It is an odd way for a football team to come onto the field, but Pierce College’s hand-in-hand march from the locker room to the sideline before each game seems to be working. The Brahmas (4-1-1) are off to their best start since 1984.
The hand holding might not project a macho image, but Coach Bill Norton believes that a purpose is served.
“It’s to show unity and togetherness,” said Norton, who is in his first season as head coach. “I told the guys at the start of the season that they didn’t have to do it if they weren’t comfortable with it, but they didn’t seem to mind once I explained why.”
Defensive lineman Ed Staley echoed Norton’s sentiments after Pierce’s 7-7 tie with L. A. Southwest on Saturday.
Asked if the Brahmas’ defensive improvement was the key to the team’s success, Staley replied: “It’s helped but we don’t win with just defense. Everyone else has to do their jobs too. We’re just a bunch of guys who play together as a team and want to win.”
Norton views himself as a player’s coach, one who calls the shots but is not so distant that he cannot communicate.
When offensive lineman Khashi Tabrizi came to Norton two weeks ago with a suggestion to add music to the pregame warmups, Norton was all for it.
“He said the guys felt like they needed a little something extra to get pumped up,” Norton said. “I said, ‘That’s fine, but I choose the music.’
“After all, we play in front of a family-oriented crowd and some of the music kids listen to these days is laced full of four-letter words.”
Tabrizi said fine, as long as Norton--who wears cowboy boots, lives in Quartz Hill and has a quarter horse named Igor--promised that he wouldn’t play country-western music.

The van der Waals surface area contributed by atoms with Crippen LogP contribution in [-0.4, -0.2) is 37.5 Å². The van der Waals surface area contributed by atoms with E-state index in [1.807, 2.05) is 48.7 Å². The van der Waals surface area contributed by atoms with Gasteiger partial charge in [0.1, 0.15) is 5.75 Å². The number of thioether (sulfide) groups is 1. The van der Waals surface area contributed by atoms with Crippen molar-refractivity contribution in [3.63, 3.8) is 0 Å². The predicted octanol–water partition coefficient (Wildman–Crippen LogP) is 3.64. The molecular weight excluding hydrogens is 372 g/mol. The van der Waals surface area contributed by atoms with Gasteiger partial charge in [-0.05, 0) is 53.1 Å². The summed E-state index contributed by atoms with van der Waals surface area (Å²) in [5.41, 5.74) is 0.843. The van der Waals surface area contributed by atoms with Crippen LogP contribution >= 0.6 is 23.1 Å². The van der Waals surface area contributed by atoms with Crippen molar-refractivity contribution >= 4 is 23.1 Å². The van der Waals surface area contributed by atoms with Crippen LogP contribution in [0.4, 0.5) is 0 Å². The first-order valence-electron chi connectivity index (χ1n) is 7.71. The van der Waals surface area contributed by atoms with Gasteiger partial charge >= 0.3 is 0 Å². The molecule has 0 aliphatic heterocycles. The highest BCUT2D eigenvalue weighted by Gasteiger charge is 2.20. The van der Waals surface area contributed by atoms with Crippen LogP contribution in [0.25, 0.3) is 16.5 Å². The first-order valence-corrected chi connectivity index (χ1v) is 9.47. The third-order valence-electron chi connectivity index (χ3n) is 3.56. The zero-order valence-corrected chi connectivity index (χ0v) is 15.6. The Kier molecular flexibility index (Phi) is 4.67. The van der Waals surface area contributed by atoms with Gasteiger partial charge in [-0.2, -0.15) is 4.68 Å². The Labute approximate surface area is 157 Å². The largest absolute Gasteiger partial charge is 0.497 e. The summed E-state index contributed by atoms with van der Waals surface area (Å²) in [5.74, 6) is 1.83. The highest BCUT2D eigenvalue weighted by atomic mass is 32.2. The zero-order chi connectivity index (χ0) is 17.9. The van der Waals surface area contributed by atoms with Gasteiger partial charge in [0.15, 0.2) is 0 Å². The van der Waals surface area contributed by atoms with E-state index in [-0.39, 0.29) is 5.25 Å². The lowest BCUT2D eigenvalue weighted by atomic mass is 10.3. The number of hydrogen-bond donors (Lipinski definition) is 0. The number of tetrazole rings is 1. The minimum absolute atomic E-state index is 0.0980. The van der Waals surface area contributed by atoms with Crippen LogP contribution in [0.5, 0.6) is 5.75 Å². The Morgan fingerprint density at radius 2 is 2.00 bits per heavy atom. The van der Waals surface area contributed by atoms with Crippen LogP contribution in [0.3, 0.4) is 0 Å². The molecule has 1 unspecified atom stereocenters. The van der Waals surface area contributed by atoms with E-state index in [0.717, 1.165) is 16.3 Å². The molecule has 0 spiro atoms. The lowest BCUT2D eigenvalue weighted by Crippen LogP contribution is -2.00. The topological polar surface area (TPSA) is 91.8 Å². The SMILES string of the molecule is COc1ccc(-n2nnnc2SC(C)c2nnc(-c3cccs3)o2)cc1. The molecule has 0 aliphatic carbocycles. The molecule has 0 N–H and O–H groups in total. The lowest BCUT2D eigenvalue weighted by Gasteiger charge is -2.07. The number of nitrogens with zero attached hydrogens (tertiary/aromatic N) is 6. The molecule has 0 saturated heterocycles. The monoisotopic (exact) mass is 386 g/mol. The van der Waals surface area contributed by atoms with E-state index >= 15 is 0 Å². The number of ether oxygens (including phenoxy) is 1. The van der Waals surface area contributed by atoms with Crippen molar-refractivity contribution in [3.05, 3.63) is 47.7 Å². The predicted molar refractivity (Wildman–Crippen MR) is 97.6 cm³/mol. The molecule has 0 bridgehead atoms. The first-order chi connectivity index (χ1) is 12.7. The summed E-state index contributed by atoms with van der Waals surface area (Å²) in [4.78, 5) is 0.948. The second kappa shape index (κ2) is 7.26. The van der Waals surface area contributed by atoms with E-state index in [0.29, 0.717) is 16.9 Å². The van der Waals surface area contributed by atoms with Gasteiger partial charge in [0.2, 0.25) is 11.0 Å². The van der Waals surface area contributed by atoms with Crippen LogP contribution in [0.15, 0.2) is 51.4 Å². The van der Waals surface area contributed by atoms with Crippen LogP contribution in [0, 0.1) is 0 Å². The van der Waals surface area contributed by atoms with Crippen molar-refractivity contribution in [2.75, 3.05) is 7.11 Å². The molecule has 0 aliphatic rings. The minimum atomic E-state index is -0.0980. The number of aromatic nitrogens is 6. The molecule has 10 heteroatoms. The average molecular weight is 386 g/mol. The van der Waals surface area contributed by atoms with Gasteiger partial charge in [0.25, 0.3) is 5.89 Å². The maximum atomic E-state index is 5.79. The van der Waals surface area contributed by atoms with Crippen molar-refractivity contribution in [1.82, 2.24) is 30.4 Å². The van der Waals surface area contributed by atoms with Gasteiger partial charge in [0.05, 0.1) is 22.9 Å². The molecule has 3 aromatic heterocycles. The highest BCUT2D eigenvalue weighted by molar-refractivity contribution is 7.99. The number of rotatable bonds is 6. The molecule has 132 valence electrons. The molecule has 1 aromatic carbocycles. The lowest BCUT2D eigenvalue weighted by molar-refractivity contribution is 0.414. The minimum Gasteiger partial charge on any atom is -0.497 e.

Norton chose “In the Air Tonight,” by Phil Collins, and “We Are Family,” by Sister Sledge, and the tunes were played on a portable tape player before Saturday’s game against Southwest.
STRUTTING HIS STUFF
Darrell Waterford caught the attention of Cal Lutheran coaches Saturday in the Kingsmen’s 33-7 win over Claremont-Mudd.
Waterford, who does not start, had seven tackles and he sacked Claremont quarterback Michael Sullivan for an eight-yard loss.
His tackle total was not a team high, though. Defensive back Cory Undlin and linebacker Sal Jimenez each had 10, including hits for losses of seven and six yards, respectively.
But Waterford, a 6-foot-1, 260-pound boulder on the defensive line, was about as subtle as an avalanche.
With Cal Lutheran ahead, 27-7, in the third quarter, Waterford tackled Sullivan and forced an incomplete pass. Then he hovered over the downed quarterback, gesticulating and taunting about Cal Lutheran’s impending win.
After Waterford got up, Sullivan remained on the ground for several minutes gasping for the air that had been knocked out of him.
“I think we got (Sullivan’s) attention,” Cal Lutheran Coach Joe Harper said.
Certainly Waterford got everyone else’s.
Damone Scott, Northridge’s reserve quarterback, rushed six times for 34 yards against Cal Poly San Luis Obispo, including a 21-yard gain that was a great escape.
With three Mustang defenders surrounding him, Scott bumped into one of his teammates, shook off an ankle tackle, staggered and almost fell, then bolted ahead for the second-longest Northridge run of the game.
LEAN ON ME
Center Skip Allum, a second team All-Western Football Conference selection last season, did more than anchor the Northridge offensive line against San Luis Obispo. During the first quarter, he was literally holding up quarterback Marty Fisher in the huddle. Fisher, who was weakened by flu, finally was forced to leave the game with 7 minutes 3 seconds left in the second quarter. Fisher is expected to return this week.